The DBA is not a business structure so while you will be required to find taxes in accordance with your actual legal business structure, you will not have to file taxes specifically for the DBA.
Why use a DBA?
You don't want to use your personal name for the business.
If you form your company as a sole proprietorship or partnership, your personal name is the legal business name. So, for privacy or strategic reasons, you may want to operate the business under a different name.
Your bank requires a DBA.
Banks often require sole proprietors and partnerships to have a DBA to open a business bank account.
You're taking your business in a new direction.
Your business is changing direction or offering new services and the old name does not match the new reality of your business.
You want to improve credibility.
Sole proprietorships and partnerships can look more authoritative operating under a name other than the owner's personal name.
It's better for marketing.
The legal name of a business might be complicated or hard to pronounce. A DBA will allow you to market a memorable, accessible brand name that's more search engine friendly.
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Important things to consider when filing a DBA
To do business under a DBA, you must complete and file required DBA forms and pay a filing fee in the state(s) where you want to operate your business.
Each state has its own forms and requirements, so be sure to check the forms and requirements carefully for your state. Here are important things you should consider when filing a DBA:
- Your legal business entity must be in good standing (you can get a certificate from your state or registration showing this).
- You may need to get a money order or cashier's check to register a DBA. Not all states accept credit cards.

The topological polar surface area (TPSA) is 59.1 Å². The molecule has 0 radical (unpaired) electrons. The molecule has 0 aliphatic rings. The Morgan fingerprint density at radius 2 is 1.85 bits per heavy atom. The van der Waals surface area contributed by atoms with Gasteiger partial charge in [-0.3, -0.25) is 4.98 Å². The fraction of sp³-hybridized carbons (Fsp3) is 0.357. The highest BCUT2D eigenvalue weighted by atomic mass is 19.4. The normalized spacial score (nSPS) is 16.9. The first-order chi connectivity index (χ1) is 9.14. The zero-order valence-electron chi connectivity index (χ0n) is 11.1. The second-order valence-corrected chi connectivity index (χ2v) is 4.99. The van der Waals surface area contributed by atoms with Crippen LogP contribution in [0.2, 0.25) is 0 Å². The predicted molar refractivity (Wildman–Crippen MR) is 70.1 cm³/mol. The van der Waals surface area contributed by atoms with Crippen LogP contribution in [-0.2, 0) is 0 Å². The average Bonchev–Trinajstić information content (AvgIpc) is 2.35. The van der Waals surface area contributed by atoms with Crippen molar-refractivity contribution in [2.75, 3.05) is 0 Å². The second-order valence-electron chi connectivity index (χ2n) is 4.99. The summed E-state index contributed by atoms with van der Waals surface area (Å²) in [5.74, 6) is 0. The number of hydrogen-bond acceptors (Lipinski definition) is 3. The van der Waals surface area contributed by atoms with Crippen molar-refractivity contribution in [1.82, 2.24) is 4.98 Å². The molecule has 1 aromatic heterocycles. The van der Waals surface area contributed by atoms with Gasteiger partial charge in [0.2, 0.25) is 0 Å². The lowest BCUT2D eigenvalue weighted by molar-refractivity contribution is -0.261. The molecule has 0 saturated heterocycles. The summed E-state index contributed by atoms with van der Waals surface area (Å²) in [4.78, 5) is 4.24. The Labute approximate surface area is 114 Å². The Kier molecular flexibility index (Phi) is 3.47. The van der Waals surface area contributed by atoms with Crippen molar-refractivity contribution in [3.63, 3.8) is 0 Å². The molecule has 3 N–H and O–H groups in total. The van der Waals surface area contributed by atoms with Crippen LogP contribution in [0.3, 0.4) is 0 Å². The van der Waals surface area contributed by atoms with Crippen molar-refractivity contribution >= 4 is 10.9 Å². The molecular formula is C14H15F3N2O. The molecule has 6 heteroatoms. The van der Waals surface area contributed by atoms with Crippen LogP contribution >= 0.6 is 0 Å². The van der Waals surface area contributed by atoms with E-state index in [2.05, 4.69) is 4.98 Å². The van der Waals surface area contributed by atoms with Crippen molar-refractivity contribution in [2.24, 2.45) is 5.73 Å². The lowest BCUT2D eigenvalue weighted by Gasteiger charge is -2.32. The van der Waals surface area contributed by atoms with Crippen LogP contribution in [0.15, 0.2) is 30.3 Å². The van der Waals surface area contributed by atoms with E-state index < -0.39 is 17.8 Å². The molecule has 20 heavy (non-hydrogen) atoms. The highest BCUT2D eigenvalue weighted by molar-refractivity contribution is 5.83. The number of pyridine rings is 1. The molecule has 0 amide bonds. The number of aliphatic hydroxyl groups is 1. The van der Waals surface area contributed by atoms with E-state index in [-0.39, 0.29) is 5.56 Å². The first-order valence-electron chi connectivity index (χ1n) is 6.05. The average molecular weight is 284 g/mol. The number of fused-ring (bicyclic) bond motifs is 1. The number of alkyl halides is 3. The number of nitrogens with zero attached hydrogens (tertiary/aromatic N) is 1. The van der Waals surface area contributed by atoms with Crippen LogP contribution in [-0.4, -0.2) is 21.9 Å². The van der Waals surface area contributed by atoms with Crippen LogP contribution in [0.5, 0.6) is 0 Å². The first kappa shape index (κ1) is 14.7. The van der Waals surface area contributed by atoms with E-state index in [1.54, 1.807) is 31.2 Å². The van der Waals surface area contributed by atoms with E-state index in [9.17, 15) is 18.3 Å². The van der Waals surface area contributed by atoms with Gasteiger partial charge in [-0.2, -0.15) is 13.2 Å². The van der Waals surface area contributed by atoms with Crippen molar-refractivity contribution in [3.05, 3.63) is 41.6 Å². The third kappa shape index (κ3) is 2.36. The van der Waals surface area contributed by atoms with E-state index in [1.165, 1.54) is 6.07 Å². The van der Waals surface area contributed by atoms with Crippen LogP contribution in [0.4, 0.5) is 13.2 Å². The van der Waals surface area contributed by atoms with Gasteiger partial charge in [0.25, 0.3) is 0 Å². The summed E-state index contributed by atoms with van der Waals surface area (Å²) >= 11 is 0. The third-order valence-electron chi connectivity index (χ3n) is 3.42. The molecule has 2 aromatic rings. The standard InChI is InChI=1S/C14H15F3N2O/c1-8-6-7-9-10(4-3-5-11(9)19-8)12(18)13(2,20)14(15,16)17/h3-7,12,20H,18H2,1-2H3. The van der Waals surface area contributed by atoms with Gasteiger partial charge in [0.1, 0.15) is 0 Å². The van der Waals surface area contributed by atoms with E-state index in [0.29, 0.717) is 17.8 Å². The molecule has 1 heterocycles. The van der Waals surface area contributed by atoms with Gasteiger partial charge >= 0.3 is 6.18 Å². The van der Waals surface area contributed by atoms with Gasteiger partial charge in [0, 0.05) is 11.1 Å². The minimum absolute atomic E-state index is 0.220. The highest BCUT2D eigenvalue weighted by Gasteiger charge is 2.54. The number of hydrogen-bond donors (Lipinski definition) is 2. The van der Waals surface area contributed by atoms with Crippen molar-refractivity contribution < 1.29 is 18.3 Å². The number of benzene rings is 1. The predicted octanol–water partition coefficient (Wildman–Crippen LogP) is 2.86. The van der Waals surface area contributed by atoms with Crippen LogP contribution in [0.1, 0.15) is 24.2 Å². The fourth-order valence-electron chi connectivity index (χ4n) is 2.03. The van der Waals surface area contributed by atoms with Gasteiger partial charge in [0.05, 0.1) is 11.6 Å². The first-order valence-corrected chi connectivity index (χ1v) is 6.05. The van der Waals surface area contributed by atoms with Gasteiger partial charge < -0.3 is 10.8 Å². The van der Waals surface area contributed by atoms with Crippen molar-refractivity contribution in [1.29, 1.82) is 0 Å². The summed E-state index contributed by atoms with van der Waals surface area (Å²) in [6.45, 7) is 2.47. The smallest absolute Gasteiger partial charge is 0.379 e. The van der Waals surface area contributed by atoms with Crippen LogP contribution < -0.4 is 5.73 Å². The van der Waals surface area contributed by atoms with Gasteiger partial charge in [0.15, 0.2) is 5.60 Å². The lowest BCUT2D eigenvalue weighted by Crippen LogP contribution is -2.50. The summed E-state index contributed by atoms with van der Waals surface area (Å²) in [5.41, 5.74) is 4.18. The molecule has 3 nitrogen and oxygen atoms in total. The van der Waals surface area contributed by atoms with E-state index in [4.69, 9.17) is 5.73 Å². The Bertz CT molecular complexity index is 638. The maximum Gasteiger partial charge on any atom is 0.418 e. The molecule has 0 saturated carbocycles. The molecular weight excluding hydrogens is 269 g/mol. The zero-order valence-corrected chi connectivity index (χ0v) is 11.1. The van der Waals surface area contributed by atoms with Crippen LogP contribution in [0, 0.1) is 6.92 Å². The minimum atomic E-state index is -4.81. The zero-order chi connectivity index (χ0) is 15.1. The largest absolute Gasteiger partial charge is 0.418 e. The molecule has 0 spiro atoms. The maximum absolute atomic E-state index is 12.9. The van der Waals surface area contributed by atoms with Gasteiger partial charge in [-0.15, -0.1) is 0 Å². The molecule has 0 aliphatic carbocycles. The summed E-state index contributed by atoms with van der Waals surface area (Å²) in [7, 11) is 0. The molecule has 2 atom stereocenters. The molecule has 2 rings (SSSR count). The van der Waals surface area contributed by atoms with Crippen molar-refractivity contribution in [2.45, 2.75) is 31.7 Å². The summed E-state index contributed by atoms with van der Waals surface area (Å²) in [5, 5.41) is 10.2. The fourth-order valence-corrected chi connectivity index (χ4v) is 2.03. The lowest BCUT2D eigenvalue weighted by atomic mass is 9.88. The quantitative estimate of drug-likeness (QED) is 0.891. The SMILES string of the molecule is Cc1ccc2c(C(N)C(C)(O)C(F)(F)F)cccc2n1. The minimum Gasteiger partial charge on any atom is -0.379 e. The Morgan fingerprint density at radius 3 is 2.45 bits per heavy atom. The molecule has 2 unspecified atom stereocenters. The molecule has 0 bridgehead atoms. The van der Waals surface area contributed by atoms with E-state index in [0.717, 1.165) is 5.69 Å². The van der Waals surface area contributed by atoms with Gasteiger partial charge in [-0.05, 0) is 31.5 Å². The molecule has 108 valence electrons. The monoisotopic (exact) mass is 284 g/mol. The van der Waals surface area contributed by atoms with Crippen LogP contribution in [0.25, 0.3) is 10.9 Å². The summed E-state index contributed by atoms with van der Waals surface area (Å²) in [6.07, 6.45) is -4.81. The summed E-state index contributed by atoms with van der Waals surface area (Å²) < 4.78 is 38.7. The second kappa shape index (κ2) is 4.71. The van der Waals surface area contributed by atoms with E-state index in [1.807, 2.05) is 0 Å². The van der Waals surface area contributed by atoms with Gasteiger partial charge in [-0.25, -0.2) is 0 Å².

- Your DBA cannot claim you have a corporation or LLC unless you actual business entity is a corporation or LLC.
- Many states require that you notify people that you've registered a DBA by posting a notice with a local newspaper or publication.
- Although you can identify your business in your registration documents under your Social Security Number, you should get an EIN (Employer Identification Number, also known as a Federal Tax ID Number) instead and use the EIN instead of your Social Security Number.
- You may not operate under an assumed name unless you've registered that name as a DBA name in the state in which you're operating.
- DBA registrations don't last forever. In many states, they are for five years and must be renewed before they expire. Check the specific state requirements carefully.
- Most states require that you amend your DBA filing if your legal business information changes. This includes your business address, legal name, change in officers, etc.
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How to file a DBA
The process for filing a DBA is specific to each state.
Most states require the DBA name to be registered unless you are doing business under your personal name. Many states will allow you to register online.
Find your location below for specific instructions.
Frequently Asked Questions About DBA